Sophos Anti-Virus

Sophos Anti-Virus

Price
£18
  • A wide range of supported systems, including Windows 98 and Macs
  • No support for 64-bit Windows systems

Sophos's Enterprise anti-virus solution provides anti-virus scanning engines for networked workstations and servers. Its Enterprise management system has two components: the Enterprise Management Library, which should be installed on a Windows 2000/2003 server with Internet access, and the Enterprise Console, which can be installed on the same system or on another running Windows 2000 Professional or Windows XP.

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The Enterprise Management Library is effectively a central repository for software and, as with all good libraries, it can have "branches" in other locations. These retrieve their data from the central library, and workstations retrieve their updates from these "child" libraries, thus reducing the load on the central server in larger networks, and distributing traffic more evenly across the network.

The library maintains the code and signature base, downloading updates from Sophos's web servers at frequent intervals. This worked well in testing, the workstations downloading their software updates with no problems. The Enterprise Manager console - a Microsoft Management Console (MMC) snap-in - is used to configure the library software to determine what kind of software will be installed and the frequency of the updates.

The Enterprise Console, another MMC snap-in, is where the day to day administration takes place. From here the anti-virus software can be retrieved from the EM Library and installed to any Windows system based on 32-bit code, including Windows NT4.0 with SP6a. Other systems, such as those running Windows 98 or Mac OS 8/9 or X, must have their software installed manually, which could be an issue where branch offices are concerned, but all systems can be monitored and updated from the console.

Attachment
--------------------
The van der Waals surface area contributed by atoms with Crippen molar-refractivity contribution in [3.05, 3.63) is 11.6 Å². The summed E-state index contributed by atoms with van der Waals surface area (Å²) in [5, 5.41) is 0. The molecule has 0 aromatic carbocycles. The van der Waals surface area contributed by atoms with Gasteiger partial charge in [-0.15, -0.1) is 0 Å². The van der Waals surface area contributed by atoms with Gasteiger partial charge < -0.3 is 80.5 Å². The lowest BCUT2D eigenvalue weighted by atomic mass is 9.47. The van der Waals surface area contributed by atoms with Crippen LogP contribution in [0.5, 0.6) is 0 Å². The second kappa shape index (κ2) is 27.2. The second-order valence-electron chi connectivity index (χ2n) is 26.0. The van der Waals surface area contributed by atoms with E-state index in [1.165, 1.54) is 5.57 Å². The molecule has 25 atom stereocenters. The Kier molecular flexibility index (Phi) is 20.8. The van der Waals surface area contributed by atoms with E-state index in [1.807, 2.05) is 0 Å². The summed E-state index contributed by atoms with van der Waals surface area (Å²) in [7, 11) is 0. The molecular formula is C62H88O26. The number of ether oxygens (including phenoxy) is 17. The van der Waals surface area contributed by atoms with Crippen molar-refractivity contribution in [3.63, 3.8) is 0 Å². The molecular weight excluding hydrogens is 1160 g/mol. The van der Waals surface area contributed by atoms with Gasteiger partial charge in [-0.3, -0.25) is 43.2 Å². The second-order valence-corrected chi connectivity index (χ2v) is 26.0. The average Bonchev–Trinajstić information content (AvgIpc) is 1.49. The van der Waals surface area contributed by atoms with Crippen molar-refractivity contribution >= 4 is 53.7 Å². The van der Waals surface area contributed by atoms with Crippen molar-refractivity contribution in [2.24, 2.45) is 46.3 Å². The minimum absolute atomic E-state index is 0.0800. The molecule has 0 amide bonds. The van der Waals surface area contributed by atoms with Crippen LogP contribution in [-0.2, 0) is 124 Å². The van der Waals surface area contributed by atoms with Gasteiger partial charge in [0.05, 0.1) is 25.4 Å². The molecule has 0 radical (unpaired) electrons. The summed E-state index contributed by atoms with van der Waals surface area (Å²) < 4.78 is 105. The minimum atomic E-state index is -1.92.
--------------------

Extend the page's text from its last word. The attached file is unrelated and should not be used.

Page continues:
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Unlike other anti-virus scanners, Sophos does not insist on a full system scan on installation. While this minimises user disruption during rollout it does mean that a virus can remain undetected until it falls foul of the resident scanner. On the other hand the software has a group policy facility that can be used to schedule scans of local drives and peripherals at predetermined times, so this is less of an issue than it might first appear.

Although primarily designed to ensure that systems are automatically checked and kept up to date, policies can also be created to trigger an immediate action to occur on a specific system if required. Network administrators could use this facility to disinfect computers directly from the management console. Virus warning messages can be displayed at the infected workstation, while an alert indicator also appears against the affected machine on the management console display. This worked well during testing, with the system reporting all infected files, but it did not report our remote control software. Warnings and alerts can also be sent via e-mail and logged to the system event Log.

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Unusually, the system can produce reports covering virus alert details for up to twelve months, which could be invaluable in tracking down viruses reintroduced from backups or other sources.

And with its ability to support systems running Linux, NetWare or Windows, as well as VMS or OS/2, it's a product that will deal with mature networks well.

Versions tested: Enterprise Console version 1.0, EMLibrary 1.2, Anti-Virus for Windows 2000/XP/2003 version 5.0, Anti-Virus for Windows 95/98/NT4 version 4.5, Anti-Virus for Mac OS X version 4.5

Verdict

A straightforward and effective networked anti-virus solution

Requirements: Windows 2000 Server with SP3 or later, Windows Server 2003, Windows 2000 Professional with SP3 or later, Windows XP with SP1 or later

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